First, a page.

Indya Kincannon moved to Knoxville with her husband, Ben Barton, in 2001, after he joined the faculty of the University of Tennessee College of Law. She has jokingly described herself as “the trailing spouse,” but within a few years of their arrival she was elected to the Knox County Board of Education, where she served for a decade. From 2015-2018, she worked in the administration of Mayor Madeline Rogero, and in 2019 she won the race for the mayor’s office herself, in spite of being significantly outspent by her opponent.
Mayor Kincannon is a graduate of Haverford College and the Princeton School of Public and International Affairs. She and Barton have two teenaged daughters, Dahlia and Georgia, and the family includes a rescue dog named Bobo, who accompanies Kincannon on jaunts through Knoxville’s Urban Wilderness.
Mayor Kincannon answered Chapter 16’s Glorious Pastime questionnaire via email.
Chapter 16: What book are you currently reading, and what led you to choose it?
Indya Kincannon: I just finished The Mirror & the Light by Hilary Mantel. It’s the third book in a trilogy based on the life of Thomas Cromwell. The son of an abusive blacksmith, Cromwell rose from nothing to become the key advisor and power broker for King Henry VIII, the Tudor king who broke from the Catholic Church and had six wives. Mantel is an excellent writer, and I love historical fiction.
I’m also reading Mountains Beyond Mountains by Tracy Kidder. It describes the heroic efforts of Dr. Paul Farmer to combat tuberculosis in Haiti and other poverty-stricken parts of the world. Very relevant!
Chapter 16: What book have you been recommending recently and why?
Kincannon: Ibram X. Kendi’s Stamped from the Beginning is an excellent book that gives a compelling history of racism in the U.S. through the lens of Cotton Mather, Thomas Jefferson, William Lloyd Garrison, W.E.B. DuBois, and Angela Davis.
Recent novels I have loved include My Brilliant Friend by Isabel Ferrante. This is the first book in a four-volume set. It revolves around the complicated friendship and rivalry of two women growing up in the second half of the 20th century in Italy. Their relationship and lives are drawn in such a rich way — I couldn’t put it down. Drive Your Plow Over the Bones of the Dead by Olga Tokarczuk is so unusual and beautifully written. It’s about life in rural Poland in the not-too-distant past. The lead character is one-of-a-kind.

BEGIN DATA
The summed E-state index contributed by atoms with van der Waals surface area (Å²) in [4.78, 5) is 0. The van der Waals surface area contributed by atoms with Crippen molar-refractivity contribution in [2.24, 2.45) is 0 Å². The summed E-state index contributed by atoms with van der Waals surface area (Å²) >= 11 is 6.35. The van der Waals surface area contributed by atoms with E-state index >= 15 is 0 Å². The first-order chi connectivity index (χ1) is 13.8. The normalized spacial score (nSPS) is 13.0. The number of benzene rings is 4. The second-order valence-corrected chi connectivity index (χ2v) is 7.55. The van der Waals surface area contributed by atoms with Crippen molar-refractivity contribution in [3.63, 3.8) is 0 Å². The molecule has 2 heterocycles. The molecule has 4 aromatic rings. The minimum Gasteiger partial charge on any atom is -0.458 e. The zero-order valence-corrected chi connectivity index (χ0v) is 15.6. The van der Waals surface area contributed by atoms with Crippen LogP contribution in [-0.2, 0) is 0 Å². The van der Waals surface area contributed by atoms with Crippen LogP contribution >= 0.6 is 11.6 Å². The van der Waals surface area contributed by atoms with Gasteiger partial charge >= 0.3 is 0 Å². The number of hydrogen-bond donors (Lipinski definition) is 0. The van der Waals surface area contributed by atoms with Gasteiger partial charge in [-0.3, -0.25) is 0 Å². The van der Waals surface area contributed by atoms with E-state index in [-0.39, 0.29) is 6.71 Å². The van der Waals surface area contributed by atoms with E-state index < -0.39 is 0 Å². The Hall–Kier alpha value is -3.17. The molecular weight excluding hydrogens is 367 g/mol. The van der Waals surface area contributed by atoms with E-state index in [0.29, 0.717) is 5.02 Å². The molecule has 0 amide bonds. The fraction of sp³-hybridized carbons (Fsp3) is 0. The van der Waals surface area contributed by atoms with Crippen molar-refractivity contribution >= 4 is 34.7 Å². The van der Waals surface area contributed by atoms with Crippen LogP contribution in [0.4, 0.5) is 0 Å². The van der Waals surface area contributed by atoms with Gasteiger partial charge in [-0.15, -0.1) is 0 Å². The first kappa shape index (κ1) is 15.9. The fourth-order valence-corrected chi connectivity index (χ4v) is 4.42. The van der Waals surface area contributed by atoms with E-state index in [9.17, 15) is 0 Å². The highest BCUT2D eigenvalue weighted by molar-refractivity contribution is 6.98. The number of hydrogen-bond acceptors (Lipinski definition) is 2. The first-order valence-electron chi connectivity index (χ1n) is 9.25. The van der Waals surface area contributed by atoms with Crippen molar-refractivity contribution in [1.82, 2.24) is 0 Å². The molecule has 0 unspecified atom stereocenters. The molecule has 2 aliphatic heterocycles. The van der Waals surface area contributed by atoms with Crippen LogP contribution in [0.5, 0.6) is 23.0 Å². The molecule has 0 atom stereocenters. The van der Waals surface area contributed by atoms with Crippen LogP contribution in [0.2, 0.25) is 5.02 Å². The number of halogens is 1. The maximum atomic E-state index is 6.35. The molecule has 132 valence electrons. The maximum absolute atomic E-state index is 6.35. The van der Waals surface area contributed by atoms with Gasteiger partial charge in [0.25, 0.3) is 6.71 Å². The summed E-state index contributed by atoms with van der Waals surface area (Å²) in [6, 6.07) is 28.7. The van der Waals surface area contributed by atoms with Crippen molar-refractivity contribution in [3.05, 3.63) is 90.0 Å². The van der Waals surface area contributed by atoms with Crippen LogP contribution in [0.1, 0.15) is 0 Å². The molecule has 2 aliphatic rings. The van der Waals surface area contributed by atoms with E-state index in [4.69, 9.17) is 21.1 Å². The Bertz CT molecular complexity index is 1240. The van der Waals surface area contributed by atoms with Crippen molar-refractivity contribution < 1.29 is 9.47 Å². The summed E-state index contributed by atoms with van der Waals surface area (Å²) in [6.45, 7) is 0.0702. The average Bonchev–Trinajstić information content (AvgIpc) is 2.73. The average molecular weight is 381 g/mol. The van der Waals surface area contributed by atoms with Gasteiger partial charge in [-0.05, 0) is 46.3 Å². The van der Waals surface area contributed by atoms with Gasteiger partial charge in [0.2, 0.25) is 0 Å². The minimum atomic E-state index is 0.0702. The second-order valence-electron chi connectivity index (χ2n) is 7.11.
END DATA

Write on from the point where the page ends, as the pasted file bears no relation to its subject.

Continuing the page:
Chapter 16: What’s the first book you remember loving, and what did you love about it?
Kincannon: I’ve always loved reading. I remember loving the Little Golden Books, Shel Silverstein, and all the “Meet So and So” biographies [Step-Up Biographies Series]. I also loved The Great Brain Series and all the books by Madeline L’Engle, Katherine Paterson, and Judy Blume.
I read to learn, read to escape, read to engage. Books are like friends who are always there, anytime, to help you get through hard times, to help you fall asleep, to help you focus. They can serve so many purposes. I am always reading several books at once, not to mention newspapers and magazines.
Chapter 16: Is there a book you want to read that you never seem to get around to?
Kincannon: Marcel Proust’s Remembrance of Things Past.
Chapter 16: Is there a scene or a passage from a book — fiction or nonfiction — that haunts you?
Kincannon: I really loved the first part of Robert Caro’s multi-volume bio of Lyndon B. Johnson, The Path to Power. I love biographies, and the early years — the origin story, if you will — is always my favorite part. The description of Texas Hill Country, LBJ’s poverty-stricken childhood, really shed a lot of light on his later years.
Chapter 16: What’s your favorite way of meeting books these days: paper, screen, or audio?
Kincannon: I definitely prefer a paper book. Just something about holding a tactile object, and I spend too much time on screens already!
Chapter 16: What’s the next book on your “to read” list?
Kincannon: Pachinko by Min Jin Lee.
Maria Browning is a fifth-generation Tennessean who grew up in Erin and Nashville. Her work has appeared in Guernica, The Los Angeles Review of Books, and The New York Times. She’s the editor of Chapter 16.